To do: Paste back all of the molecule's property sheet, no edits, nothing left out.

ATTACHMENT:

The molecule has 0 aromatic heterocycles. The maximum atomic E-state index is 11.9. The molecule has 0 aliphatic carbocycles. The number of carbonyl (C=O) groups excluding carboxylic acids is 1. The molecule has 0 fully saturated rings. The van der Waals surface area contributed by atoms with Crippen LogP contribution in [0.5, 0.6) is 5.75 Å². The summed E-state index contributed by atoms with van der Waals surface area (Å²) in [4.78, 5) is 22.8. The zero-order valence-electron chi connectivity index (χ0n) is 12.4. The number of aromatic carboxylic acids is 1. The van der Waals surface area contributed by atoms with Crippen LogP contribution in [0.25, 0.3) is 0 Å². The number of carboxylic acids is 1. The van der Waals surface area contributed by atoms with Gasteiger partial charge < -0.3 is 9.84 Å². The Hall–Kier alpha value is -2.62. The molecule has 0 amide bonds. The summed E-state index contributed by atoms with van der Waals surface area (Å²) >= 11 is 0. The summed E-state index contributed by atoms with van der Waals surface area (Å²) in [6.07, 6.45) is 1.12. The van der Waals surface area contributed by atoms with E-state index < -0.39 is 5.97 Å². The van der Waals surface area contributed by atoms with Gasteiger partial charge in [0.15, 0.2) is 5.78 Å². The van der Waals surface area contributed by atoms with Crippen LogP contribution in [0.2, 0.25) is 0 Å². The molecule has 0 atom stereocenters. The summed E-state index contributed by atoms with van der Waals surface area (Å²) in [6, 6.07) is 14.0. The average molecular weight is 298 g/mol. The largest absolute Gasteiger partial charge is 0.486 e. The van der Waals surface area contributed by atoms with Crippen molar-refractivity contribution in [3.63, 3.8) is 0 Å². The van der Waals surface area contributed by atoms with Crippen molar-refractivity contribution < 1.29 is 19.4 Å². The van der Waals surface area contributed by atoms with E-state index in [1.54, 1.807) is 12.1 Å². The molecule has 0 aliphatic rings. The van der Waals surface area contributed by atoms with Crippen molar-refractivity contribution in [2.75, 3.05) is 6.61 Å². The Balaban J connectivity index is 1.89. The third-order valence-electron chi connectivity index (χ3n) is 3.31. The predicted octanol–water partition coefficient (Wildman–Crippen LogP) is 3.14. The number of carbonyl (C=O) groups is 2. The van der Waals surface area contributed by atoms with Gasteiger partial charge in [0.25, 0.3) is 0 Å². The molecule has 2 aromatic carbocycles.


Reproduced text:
The molecule has 0 aromatic heterocycles. The maximum atomic E-state index is 11.9. The molecule has 0 aliphatic carbocycles. The number of carbonyl (C=O) groups excluding carboxylic acids is 1. The molecule has 0 fully saturated rings. The van der Waals surface area contributed by atoms with Crippen LogP contribution in [0.5, 0.6) is 5.75 Å². The summed E-state index contributed by atoms with van der Waals surface area (Å²) in [4.78, 5) is 22.8. The zero-order valence-electron chi connectivity index (χ0n) is 12.4. The number of aromatic carboxylic acids is 1. The van der Waals surface area contributed by atoms with Crippen LogP contribution in [0.25, 0.3) is 0 Å². The number of carboxylic acids is 1. The van der Waals surface area contributed by atoms with Gasteiger partial charge < -0.3 is 9.84 Å². The Hall–Kier alpha value is -2.62. The molecule has 0 amide bonds. The summed E-state index contributed by atoms with van der Waals surface area (Å²) >= 11 is 0. The summed E-state index contributed by atoms with van der Waals surface area (Å²) in [6.07, 6.45) is 1.12. The van der Waals surface area contributed by atoms with E-state index < -0.39 is 5.97 Å². The van der Waals surface area contributed by atoms with Gasteiger partial charge in [0.15, 0.2) is 5.78 Å². The van der Waals surface area contributed by atoms with Crippen LogP contribution in [0.2, 0.25) is 0 Å². The molecule has 0 atom stereocenters. The summed E-state index contributed by atoms with van der Waals surface area (Å²) in [6, 6.07) is 14.0. The average molecular weight is 298 g/mol. The largest absolute Gasteiger partial charge is 0.486 e. The van der Waals surface area contributed by atoms with Crippen molar-refractivity contribution in [3.63, 3.8) is 0 Å². The van der Waals surface area contributed by atoms with Crippen molar-refractivity contribution < 1.29 is 19.4 Å². The van der Waals surface area contributed by atoms with E-state index in [1.54, 1.807) is 12.1 Å². The molecule has 0 aliphatic rings. The van der Waals surface area contributed by atoms with Crippen molar-refractivity contribution in [2.75, 3.05) is 6.61 Å². The Balaban J connectivity index is 1.89. The third-order valence-electron chi connectivity index (χ3n) is 3.31. The predicted octanol–water partition coefficient (Wildman–Crippen LogP) is 3.14. The number of carbonyl (C=O) groups is 2. The van der Waals surface area contributed by atoms with Gasteiger partial charge in [0.25, 0.3) is 0 Å². The molecule has 2 aromatic carbocycles.